LOS ANGELES – One of the largest public charter high schools in the nation allows a boy who identifies as female to use the girls locker room and bathrooms – despite protests from a female student who says she feels uncomfortable and vulnerable by his presence.
What’s more, the female student – who just finished her sophomore year at the Los Angeles-based Granada Hills Charter High School – claims the boy in question harassed her, touched her hair, stared strangely at her, and also peeked at girls over the stalls while they used the toilet.
“It’s amazing to me that a public school who is responsible to protect the rights of all students will blatantly ignore the Constitutional right to privacy of young female students within the locker rooms and restrooms of the school,” Robert Tyler, the girl’s attorney, told The College Fix.
Tyler, who heads up the Southern California-based conservative public interest law firm Advocates for Faith & Freedom, sent a letter to the school late last month asking them to provide alternate locker room facilities for the male student who identifies as female. But attorneys for the school, in a June 4 letter to Tyler, denied the request.
“The charter school provides a safe environment, free from discrimination and harassment for all of its students,” stated the letter to Tyler from the school’s attorneys, the law offices of Young, Minney & Corr., LLP. “From our initial review of this matter, we are confident that the evidence will demonstrate that any issues and incidents between the students were mutual, and your client was not victimized in the manner described in your letter.”
The 10-year-old public high school enrolls about 4,200 students and describes itself online as the largest public charter high school in the nation. To protect the privacy of the minors involved, the names of the high school students cited in Tyler’s letter were redacted in a copy he provided The Fix.
That letter, sent May 28 to leaders of the award winning and academically successful Los Angeles Unified School District campus, detailed the sophomore girl’s claims. It noted she was surprised when she transferred there in January and was assigned a locker next to a male student in a secluded corridor of the changing room.
“(The female student) was immediately uncomfortable being required to change into her PE clothes in front of (the male student),” the letter stated. “This caused her to feel unnecessarily vulnerable to this male student. Meanwhile, (he) never changed into his PE clothes and, instead, awkwardly stared at (her) while she changed. In fact, he touched her hair and would often comment upon her appearance. (He) was allowed to walk around the locker room and gawk at other females, likewise commenting upon their hair and other features.”
The female student eventually started sharing a locker with a female friend in another aisle, after which the male student and his friends began to pick on her, harass her, and start fights with her, the letter stated, adding it went on all semester.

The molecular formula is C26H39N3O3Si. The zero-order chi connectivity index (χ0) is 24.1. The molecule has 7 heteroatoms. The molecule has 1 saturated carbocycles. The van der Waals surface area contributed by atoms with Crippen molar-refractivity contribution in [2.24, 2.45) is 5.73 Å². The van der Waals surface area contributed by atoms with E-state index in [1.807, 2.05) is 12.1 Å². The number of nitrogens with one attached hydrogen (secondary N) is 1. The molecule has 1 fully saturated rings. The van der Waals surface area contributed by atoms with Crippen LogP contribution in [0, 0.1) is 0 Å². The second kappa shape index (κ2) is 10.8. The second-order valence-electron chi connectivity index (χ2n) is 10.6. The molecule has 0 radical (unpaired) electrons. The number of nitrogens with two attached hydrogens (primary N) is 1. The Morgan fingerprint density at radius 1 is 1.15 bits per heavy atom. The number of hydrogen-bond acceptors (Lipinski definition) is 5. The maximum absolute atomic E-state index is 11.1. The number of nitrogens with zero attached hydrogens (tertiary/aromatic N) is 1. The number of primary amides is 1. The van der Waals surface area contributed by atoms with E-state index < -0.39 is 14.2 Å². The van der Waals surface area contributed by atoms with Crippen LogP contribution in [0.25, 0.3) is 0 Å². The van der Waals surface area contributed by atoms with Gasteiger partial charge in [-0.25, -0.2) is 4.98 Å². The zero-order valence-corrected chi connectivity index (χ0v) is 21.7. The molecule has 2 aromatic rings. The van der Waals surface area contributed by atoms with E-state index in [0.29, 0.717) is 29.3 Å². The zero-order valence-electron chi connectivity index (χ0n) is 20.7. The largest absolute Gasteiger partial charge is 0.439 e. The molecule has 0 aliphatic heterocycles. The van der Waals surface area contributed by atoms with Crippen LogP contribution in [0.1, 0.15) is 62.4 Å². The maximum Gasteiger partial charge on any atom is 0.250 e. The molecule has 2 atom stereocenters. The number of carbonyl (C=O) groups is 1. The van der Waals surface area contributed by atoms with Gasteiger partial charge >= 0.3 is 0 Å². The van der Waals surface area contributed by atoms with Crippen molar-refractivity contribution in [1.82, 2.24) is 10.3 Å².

Tyler also stated in his letter that the male student was known to hang out in female bathrooms, and the lawyer interviewed at least three female students at the school who confirmed they saw him peek at girls over the stalls while they used the toilet.
“Numerous females on your campus have expressed serious concerns over their privacy and safety as a result of (his) conduct, and are left vulnerable to unlawful harassment,” Tyler stated. “The personal dignity and privacy of all females within the Granada Hills Charter High School is infringed as a result of one student’s desire to identify as a female when he is biologically a male.”
“It is astonishing that the Constitutional rights of hundreds of female students are ignored for the sake of the statutory right of one student to claim the identity of the opposite sex. This injustice cannot be tolerated.”
However, it remains to be seen what will come of this matter, Tyler said. For now, school’s out for summer, he said. No lawsuits have been filed.
But the situation is a precursor of things to come for California, Tyler said in an interview with The Fix.
He cited Senate Bill 777, signed into law by Gov. Arnold Schwarzenegger in 2007, which essentially changed the definition of gender, saying: “ ‘Gender’ means sex, and includes a person’s gender identity and gender-related appearance and behavior, whether or not stereotypically associated with the person’s assigned sex at birth.”
The law helped create the situation now facing Granada Hills Charter High School, because it allows boys who identify as girls to legally use the girls’ restrooms and locker rooms, he said.
“The mischievousness of the transgender nondiscrimination laws will be in effect come fall,” he said. “We will be back on it again. This is really just the start of the many problems California schools are going to face in the coming school years as a result of this new definition of gender.”
Jennifer Kabbany is associate editor of The College Fix.
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